A LECTURER found dead in his upmarket Edinburgh home had been stabbed, police confirmed today (Mon).
The body of Roger Gray, 64, was discovered early on Saturday morning after a neighbour reported the smell of gas coming from the Morningside flat.
Detectives today stopped short of officially declaring the case a murder but confirmed the academic had been attacked.
They also revealed there had been a disturbance at the flat in the hours before his death.
Police insiders are said to be working on the theory that the killer deliberately rigged up a gas explosion in a bid to destroy the crime scene.
Today the hunt for clues – and a possible murder weapon – was stepped up as a specialist vehicle was brought in to pump water out of drains in Merchiston Crescent.
And a picture began to emerge of the statistics expert as a hard-working, globe-trotting academic who loved the arts but, in his own words, hated “vulgarity”.
Mr Gray worked his entire adult life at Heriot-Watt University, Edinburgh, and for the past 12 years lived alone at the flat where he died.
The flat, in a converted stone villa, is in one of Scotland’s richest postcodes. The street counts former Foreign Secretary Robin Cook among previous residents.
The officer in charge of the enquiry, Detective Chief Inspector Gareth Blair, said the cause of death had not yet been established and it was not yet being treated as murder.
But he added: “He has injuries consistent with being stabbed. He was assaulted and as such it’s being treated as a suspicious death.
“We are looking at all areas of investigation and we are not focussing on any specific area. We are not at the stage where it’s a positive line of enquiry.”
DCI Blair revealed that Mr Gray was last seen alive by neighbours on Friday afternoon and “seemed absolutely fine”.
He added: “We have neighbours who heard a disturbance around the flat at around 10pm.
“We are asking anyone who was in the area at the time or around it to come forward and help us with our enquiries.
“We would also ask anyone who was a friend of Mr Gray to come forward as we are trying to build a picture around Mr Gray.”
He said that the body has still to be formally identified but that the next of kin had been informed.
DCI Blair said a squad of 40 officers were now working on the case.
He stressed the case “appears to be an isolated attack”, adding “there is nothing to suggest that anything like this is going to happen again.”
But neighbours, already shocked by Mr Gray’s death, were appalled that the killer apparently tried to cause a gas explosion.
Bill Coventry, 77, who lives in the flat above Mr Gray, raised the alarm on Saturday morning.
He said: “It was my bedroom that was reeking with gas. I just got in touch with the gas board immediately and the man came.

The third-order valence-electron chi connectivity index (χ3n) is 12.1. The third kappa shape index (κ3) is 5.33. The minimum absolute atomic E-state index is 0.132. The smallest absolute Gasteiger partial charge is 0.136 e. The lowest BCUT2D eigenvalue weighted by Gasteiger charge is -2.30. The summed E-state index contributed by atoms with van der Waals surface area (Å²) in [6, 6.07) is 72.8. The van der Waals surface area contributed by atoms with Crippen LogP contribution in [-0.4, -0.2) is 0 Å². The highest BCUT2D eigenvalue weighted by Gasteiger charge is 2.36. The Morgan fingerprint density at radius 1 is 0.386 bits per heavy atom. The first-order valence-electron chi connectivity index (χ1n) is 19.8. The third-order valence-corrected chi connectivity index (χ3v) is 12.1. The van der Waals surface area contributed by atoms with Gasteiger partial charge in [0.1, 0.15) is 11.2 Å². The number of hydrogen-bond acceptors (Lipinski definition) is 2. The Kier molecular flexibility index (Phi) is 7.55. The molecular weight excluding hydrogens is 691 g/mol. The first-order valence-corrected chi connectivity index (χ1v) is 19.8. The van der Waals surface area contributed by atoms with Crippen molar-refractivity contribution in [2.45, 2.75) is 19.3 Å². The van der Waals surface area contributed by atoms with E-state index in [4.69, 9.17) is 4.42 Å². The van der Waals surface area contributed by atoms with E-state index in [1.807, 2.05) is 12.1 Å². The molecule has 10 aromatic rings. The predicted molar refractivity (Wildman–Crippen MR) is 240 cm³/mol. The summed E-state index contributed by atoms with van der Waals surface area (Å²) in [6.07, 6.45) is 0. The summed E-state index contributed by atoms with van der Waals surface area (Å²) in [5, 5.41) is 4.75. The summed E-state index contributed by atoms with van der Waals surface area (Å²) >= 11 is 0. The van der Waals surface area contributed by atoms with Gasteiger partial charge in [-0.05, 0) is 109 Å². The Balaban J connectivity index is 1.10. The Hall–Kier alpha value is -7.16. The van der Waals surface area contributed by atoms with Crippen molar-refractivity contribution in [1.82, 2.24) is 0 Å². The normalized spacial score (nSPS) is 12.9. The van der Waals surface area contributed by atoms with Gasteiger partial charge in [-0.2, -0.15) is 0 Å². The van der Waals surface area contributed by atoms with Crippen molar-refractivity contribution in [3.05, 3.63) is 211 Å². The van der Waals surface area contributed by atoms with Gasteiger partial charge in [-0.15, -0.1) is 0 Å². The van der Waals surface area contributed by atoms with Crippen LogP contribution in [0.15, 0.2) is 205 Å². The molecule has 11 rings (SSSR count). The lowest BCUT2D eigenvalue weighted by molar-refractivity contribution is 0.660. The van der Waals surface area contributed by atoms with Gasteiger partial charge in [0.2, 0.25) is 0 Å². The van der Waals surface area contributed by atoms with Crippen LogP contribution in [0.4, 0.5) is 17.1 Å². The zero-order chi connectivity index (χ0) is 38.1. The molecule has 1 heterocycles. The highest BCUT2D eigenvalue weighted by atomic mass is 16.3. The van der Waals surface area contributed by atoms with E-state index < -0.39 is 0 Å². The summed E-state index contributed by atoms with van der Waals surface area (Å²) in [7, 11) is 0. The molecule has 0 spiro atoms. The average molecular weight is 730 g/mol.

“He measured the flow of gas and said that he would be able to knock down the door of Mr Gray’s flat once he had alerted police.”
Mr Coventry described his neighbour as “courteous and polite”. “We saw eachother in passing but weren’t friends or anything,” he added.
Today a council gully cleaning vehicle was brought in to the street to check whether the killer had dumped a knife, or other clues, in the drains.
A nozzle attached to the gully cleaner sucked water out of the drains, allowing teams of police officers to check for any heavy objects left behind.
Mr Gray retired from Heriot-Watt University three years ago but continued to teach part-time.
The statistics lecturer had worked at the Department of Actuarial Mathematics and Statistics since its creation in 1972.
According to his home page he was co-authoring a book called Models for Managing Risk in General Insurance with Cambridge-based Dr Susan Pitts.
The title was due to be published by Cambridge University Press in autumn this year. Dr Pitts’ colleagues said she had gone home on learning of Mr Gray’s death.
On his personal web page, Mr Gray listed “vulgar behaviour” and “the BBC’s obsession with sport” as his dislikes.
He said he was a fan of travelling, Hercule Poirot, as well as opera and choral music. He also listed Radio 4, Radio 3, Radio 7 and BBC4 amongst his likes.
The University of St Andrews graduate had travelled widely through his career. He had given lectures and presentations throughout the world, including in Hungary and China during his career.
The academic had given public addresses in Kenya. He had visited Malaysia several times to give presentations and to carry out recruitment work within the last decade.
And in recent years he gave courses in Russia, Ukraine, Sofia and Lithuania. He was a member of the Scottish Arts Club, the Edinburgh Festival Society, the Wagner Society of Scotland and the Scottish Actuaries Club.
For a number of years he also directed a series of courses on statistics for staff at the Scottish Executive.
John Holcombe of the Wagner Society said: “I have to say that I knew nothing about him other than the fact he came to our meetings. He seemed perfectly nice and a friendly sort of person.”
A long-term colleague at Heriot-Watt said: “It has been a terrible shock. It’s very hard to come to terms with.”